“The RAS has been a highly successful service in Christchurch since its establishment – it has assisted thousands of Christchurch residents with their insurance claims after the 2010 and 2011 earthquakes – and the new service will build on the experiences and learnings from the RAS.
“The Greater Christchurch Claims Resolution Service (GCCR) has the expertise and experience of Darren Wright as the new director, who has been in the thick of the post-earthquake environment and is qualified at resolving claim disputes.
“This gives us confidence that homeowners will be provided with a tailored service that will meet most needs.
“RAS will still be a service available to North Cantabrians affected by the Kaikoura Earthquake, and will be incorporated into the new GCCR.
“GCCR will expand on the support and guidance RAS was providing, and continue to help property owners who are having difficulty with insurance or repair challenges.
“Insurance issues can be extremely stressful and confusing, so we want all homeowners who are going through difficult times to have a place where they know they will receive the support and advice they need.”
The New Zealand Initiative’s report on tobacco harm reduction further highlights the urgent need for vaping legalisation, National MP Nicky Wagner says.
“Smoke and Vapour: The changing world of tobacco harm reduction by Jenesa Jeram shows the need for vaping legalisation in New Zealand by highlighting how current policies are increasingly ineffective in helping long-term smokers kick the habit.
“My Smoke-free Environments (Regulation of Electronic Cigarettes) Amendment Bill currently in the Members’ Bill ballot will allow electronic cigarettes containing nicotine to be sold to people aged 18 years and over.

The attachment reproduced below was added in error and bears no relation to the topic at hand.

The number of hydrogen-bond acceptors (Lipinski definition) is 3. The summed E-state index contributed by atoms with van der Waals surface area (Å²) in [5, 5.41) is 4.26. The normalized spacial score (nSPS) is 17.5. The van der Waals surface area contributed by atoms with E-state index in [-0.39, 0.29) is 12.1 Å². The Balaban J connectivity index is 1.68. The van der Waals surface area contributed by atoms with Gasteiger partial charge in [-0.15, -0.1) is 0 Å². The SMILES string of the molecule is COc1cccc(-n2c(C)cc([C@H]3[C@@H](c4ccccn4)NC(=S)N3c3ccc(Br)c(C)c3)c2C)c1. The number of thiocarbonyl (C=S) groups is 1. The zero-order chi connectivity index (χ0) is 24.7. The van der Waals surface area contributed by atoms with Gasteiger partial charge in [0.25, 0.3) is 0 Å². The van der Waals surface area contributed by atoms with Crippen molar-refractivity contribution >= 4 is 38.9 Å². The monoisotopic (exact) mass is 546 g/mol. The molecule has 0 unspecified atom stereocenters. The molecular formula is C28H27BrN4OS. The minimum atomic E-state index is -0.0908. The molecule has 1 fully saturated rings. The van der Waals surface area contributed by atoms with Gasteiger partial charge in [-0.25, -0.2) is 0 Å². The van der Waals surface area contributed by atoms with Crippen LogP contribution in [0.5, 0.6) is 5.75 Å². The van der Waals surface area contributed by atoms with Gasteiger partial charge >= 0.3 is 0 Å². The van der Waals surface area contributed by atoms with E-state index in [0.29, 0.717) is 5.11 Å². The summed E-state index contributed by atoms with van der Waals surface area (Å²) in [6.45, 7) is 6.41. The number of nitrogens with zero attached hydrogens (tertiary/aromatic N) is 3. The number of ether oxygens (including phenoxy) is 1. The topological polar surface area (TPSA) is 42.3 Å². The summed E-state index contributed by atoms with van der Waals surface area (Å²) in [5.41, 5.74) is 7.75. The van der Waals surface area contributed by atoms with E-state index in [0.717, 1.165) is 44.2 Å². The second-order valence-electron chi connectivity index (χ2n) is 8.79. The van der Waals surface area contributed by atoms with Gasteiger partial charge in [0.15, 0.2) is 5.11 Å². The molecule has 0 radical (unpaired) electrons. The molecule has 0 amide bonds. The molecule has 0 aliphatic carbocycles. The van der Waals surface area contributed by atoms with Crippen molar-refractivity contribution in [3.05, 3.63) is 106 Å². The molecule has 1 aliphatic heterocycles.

“The aim of my bill is to assist long-term, daily smokers to quit by improving access to less harmful alternatives and help meet our goal of a Smokefree New Zealand by 2025.
“This is in line with the New Zealand Initiative report, which recommends alternatives like electronic cigarettes.
“This report follows the District Court’s decision to allow the sale of tobacco products except those chewed or dissolved in the mouth. The Court’s decision, and now this report, have opened up the debate around tobacco products and possible alternatives.
“The report recommends ‘light touch’ regulations around the sale of electronic cigarettes and suggests we treat vaping differently to smoking tobacco because of the lower health risks.
“I remain cautious about light touch regulation of these products because it could normalise the practice. These products should be used as tools to help smokers to quit, not as an accepted alternative to smoking.
“I look forward to the opportunity at Select Committee to debate the differing points of view on regulation and how best to handle electronic cigarettes and vaping.
“I want to thank Ms Jeram for taking the time to meet with me last week to discuss her report which provides more depth and breadth to the debate around vaping legalisation.”